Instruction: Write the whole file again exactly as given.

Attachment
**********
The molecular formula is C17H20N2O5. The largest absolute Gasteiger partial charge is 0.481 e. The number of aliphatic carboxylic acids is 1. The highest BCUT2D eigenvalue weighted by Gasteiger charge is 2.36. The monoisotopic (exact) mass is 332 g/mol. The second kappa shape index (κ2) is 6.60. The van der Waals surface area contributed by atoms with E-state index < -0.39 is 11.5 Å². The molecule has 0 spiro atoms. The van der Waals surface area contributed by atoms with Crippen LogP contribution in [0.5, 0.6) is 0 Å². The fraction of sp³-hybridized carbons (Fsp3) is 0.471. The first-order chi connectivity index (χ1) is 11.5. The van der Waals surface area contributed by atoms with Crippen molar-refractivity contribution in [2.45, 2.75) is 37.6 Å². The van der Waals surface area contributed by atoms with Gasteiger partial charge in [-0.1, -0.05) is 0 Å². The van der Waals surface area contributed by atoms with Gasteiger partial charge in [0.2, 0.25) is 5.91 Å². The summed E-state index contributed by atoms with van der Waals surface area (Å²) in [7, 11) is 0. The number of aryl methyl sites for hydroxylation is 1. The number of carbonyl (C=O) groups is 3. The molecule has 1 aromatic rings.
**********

The molecular formula is C17H20N2O5. The largest absolute Gasteiger partial charge is 0.481 e. The number of aliphatic carboxylic acids is 1. The highest BCUT2D eigenvalue weighted by Gasteiger charge is 2.36. The monoisotopic (exact) mass is 332 g/mol. The second kappa shape index (κ2) is 6.60. The van der Waals surface area contributed by atoms with E-state index < -0.39 is 11.5 Å². The molecule has 0 spiro atoms. The van der Waals surface area contributed by atoms with Crippen LogP contribution in [0.5, 0.6) is 0 Å². The fraction of sp³-hybridized carbons (Fsp3) is 0.471. The first-order chi connectivity index (χ1) is 11.5. The van der Waals surface area contributed by atoms with Crippen molar-refractivity contribution in [2.45, 2.75) is 37.6 Å². The van der Waals surface area contributed by atoms with Gasteiger partial charge in [-0.1, -0.05) is 0 Å². The van der Waals surface area contributed by atoms with Gasteiger partial charge in [0.2, 0.25) is 5.91 Å². The summed E-state index contributed by atoms with van der Waals surface area (Å²) in [7, 11) is 0. The number of aryl methyl sites for hydroxylation is 1. The number of carbonyl (C=O) groups is 3. The molecule has 1 aromatic rings.